I attempt a reconstruction of Adam Smith's view of human nature as explicated in The Theory of Moral Sentiments. Smith's view of human conduct is neither functionalist nor reductionist, but interactionist. The moral autonomy of the individual, conscience, is neither made a function of public approval nor reduced to self-contained impulses of altruism and egoism. Smith does not see human conduct as a blend of independently defined impulses. Rather, conduct is unified, by the underpinning sentiment of sympathy.
Why did Hume drop sympathy as a key concept of his moral philosophy, and why—on the other hand—did Smith make it into the ‘didactic principle’ of his Theory of Moral Sentiments? These questions confront us with the basic issue of ethical theory concerning human nature. My point in dealing with these questions is to show what views of human nature their respective choices involved. And my procedure will be to take a close look at the revisions they made to their (...) ethical theories to bring out the contrasting aspects of their views of human nature. (shrink)
William Desmond: It is a pleasure to welcome Professor Charles Griswold today. I thank him for his willingness to present us with an overview of his new book Adam Smith and the Virtues of Enlightenment , and to participate in a discussion. Professor Griswold is professor of philosophy at Boston University, where he is also the chair of the philosophy department. His new work on Adam Smith might seem like something of a departure from the concerns of many (...) of his prior publications. In particular I mean his writings on Plato and Platonic themes generally. I refer especially to his book Self-Knowledge in Plato's Phaedrus, first published by Yale University Press, and recently reprinted by Pennsylvania State University Press.This book is a close reading and interpretation of the Phaedrus, and was awarded the Matchette prize by the American Philosophical Association in 1987. Needless to say, Professor Griswold has written extensively on classical philosophy. This, however, cannot be separated from a concern with pressing problems of more contemporary currency, especially the role of philosophy in society, and with respect to ethical and political considerations. Hence his concern with the moderns, by contrast with the ancients, implies no slighting of the former, though the question persists as to what both have to say to us today. So it is not surprising to find him engaged with a very influential modern, Adam Smith: an influential, but also complex modern, in that themes from ancient thought receive their own distinctive configuration in Smith's thought.Enlightenment is often marked by a certain turn from the past, oriented to a putatively better future, via a reformed or revolutionized present. But the contrast with the past is sometimes less stark. This one might guess perhaps from the subtitle to the book, emphasizing the virtues of enlightenment. While Smith now is often remembered first as an economist, Professor Griswold's interest is directed to his work as a philosopher, especially his moral and political thought. Many of the themes that Adam Smith explored, and to which Griswold draws our attention, are still very live issues: the virtues, ethical reasoning, sympathy, moral education, the importance of ordinary life and the role of philosophical theory, to name but a few issues.Let me then welcome Charles again, and ask him to first offer us an account of his new work, its purposes and its claims. After that we will begin the discussion with the other participants here. (shrink)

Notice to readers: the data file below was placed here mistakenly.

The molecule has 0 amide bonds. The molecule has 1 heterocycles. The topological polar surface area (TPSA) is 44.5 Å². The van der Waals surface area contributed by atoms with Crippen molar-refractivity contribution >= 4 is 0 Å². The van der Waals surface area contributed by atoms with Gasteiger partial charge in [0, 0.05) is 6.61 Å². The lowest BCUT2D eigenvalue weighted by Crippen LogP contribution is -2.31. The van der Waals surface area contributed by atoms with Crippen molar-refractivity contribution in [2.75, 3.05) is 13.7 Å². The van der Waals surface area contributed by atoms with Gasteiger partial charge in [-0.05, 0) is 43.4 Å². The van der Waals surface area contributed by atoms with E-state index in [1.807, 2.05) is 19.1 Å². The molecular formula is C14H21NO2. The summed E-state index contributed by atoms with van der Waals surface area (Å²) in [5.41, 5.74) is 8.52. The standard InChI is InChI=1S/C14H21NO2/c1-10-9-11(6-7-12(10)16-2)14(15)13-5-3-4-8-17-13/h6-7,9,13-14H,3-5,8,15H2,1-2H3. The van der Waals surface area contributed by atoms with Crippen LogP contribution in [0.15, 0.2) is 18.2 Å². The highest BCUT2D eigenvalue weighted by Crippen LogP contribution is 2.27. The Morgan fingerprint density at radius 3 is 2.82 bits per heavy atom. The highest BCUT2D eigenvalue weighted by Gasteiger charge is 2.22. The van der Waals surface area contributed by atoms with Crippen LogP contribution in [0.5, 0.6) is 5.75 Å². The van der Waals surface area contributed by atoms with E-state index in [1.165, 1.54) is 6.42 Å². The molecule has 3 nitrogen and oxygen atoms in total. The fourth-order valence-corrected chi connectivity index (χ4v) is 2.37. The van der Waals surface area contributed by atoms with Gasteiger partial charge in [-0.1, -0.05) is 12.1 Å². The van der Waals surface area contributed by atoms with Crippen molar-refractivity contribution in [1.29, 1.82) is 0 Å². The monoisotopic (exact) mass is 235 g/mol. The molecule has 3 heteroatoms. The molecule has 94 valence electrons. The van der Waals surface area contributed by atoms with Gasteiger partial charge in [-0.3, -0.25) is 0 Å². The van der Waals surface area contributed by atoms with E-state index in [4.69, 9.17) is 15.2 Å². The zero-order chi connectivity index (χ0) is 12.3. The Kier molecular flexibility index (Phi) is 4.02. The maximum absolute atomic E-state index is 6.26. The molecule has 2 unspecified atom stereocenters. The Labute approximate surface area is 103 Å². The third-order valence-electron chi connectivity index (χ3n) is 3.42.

When we thus despair of finding any force upon earth which can check the triumph of injustice, we naturally appeal to heaven, and hope, that the great Author of our nature will himself execute hereafter, what all the principles which he has given us for the direction of our conduct, prompt us to attempt even here … And thus we are led to the belief of a future state, not only by the weaknesses, by the hopes and fears of human (...) nature, but by the noblest and best principles which belong to it, by the love of virtue, and by the abhorrence of vice and injustice. (shrink)